Regular readers will know how much we at the USCCA stress avoiding trouble before things get out of hand. In my last column, I suggested learning who your neighbors are and how they think about you when it comes to your guns. But a Georgia court case that was finalized last week illustrates just how complicated and ugly things can get when the conflict is within your own family.
The background details behind the deadly incident are even more disturbing. From Douglas County Judge Andy Spivey’s ruling:
The decedent, Lea Merritt, and her girlfriend, Christy McGovern, lived in a small camper in the front yard of the property. Lea Merritt’s past behavior, including an extensive history of drug use and violence toward both [mother] Deborah Merritt and [stepfather Steve] Barrett, was such that she was not allowed in her mother’s home. She had, however, been allowed to place the camper on the property. [Emphasis ours]
By now, you’re probably asking yourself (as I did), if someone was so dangerous that you wouldn’t let her in your house, why in heaven’s name would you allow her in your yard? The rational answer is: You shouldn’t. But family matters are often irrational.
In the argument during which she first attacked Caleb Barrett’s father, “Lea Merritt armed herself with an axe” and went to “confront her mother.” After retrieving a Springfield XD-9 from his truck,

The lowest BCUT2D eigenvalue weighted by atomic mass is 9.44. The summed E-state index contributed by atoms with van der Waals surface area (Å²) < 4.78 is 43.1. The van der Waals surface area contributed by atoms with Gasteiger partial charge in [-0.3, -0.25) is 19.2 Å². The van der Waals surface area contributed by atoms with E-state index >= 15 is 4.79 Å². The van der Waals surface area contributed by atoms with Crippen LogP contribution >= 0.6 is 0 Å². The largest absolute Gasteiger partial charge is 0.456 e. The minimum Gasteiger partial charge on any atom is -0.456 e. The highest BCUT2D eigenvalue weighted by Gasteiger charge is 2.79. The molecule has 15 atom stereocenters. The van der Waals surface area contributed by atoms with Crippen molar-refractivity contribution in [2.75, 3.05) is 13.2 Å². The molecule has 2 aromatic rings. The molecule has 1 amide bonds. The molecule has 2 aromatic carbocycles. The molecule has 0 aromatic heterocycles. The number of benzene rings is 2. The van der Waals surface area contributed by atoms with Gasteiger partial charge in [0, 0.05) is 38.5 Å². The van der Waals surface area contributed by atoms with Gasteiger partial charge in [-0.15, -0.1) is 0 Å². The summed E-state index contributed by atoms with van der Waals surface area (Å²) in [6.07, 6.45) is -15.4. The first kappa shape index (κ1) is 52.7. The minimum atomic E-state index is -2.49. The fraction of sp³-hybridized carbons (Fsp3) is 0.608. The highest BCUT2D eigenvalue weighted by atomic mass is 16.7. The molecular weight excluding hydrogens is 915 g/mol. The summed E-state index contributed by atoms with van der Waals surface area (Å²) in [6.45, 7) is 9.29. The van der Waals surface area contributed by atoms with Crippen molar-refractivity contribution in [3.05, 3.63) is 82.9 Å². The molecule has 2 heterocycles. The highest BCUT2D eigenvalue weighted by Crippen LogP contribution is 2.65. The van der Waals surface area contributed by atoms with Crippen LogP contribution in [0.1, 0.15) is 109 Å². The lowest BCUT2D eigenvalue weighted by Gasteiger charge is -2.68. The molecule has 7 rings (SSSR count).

Barrett pointed the pistol at Merritt and told her to put the axe down. He repeated this command multiple times. Merritt refused to do so. Instead, she said, ‘I ain’t scared of you,’ or words to that effect, turned away from Deborah Merritt, and began approaching Caleb Barrett. (sic) After she took one or two steps, Barrett fired a single shot. That shot proved fatal. Barrett ran inside, retrieved the home phone and called 911.
Seems like a pretty solid case of self-defense. As a result, Douglas County Superior Court Judge Andy Spivey issued his ruling on the murder charges against Caleb Barrett on Tuesday afternoon, November 7, dismissing the murder indictment. From the court document:
Based upon a preponderance of evidence standard, the court finds that the defendant was reasonably justified in standing his ground and shooting Lea Merritt as a matter of self-defense and defense of others.
Good news for the defendant. But of particular interest to us was this comment by the judge in which he emphasizes a crucial, but often overlooked, principle of self-defense common law: That one cannot provoke a conflict, then claim the right to use deadly force:
It is abundantly clear to the court that the alleged victim, [Barrett’s sister, Lea] Merritt, was the first aggressor in his case. It is likewise that the defendant did not engage in any provocation such as might have deprived him of the right of self-defense. [Emphasis ours]
This is important to remember the next time you’re tempted to “flip off” another driver or start an argument over something trivial. It could derail your claim of self-defense.
This particular case also illustrates how difficult family situations can be. While it’s relatively simple to “walk away” from strangers (or avoid obnoxious neighbors), it can be more difficult to deal with family members.
That being said, when violence, or threats of violence, appear, it is imperative to take whatever steps necessary to deal with problems before they escalate into a tragedy. Even when it’s “all in the family.”
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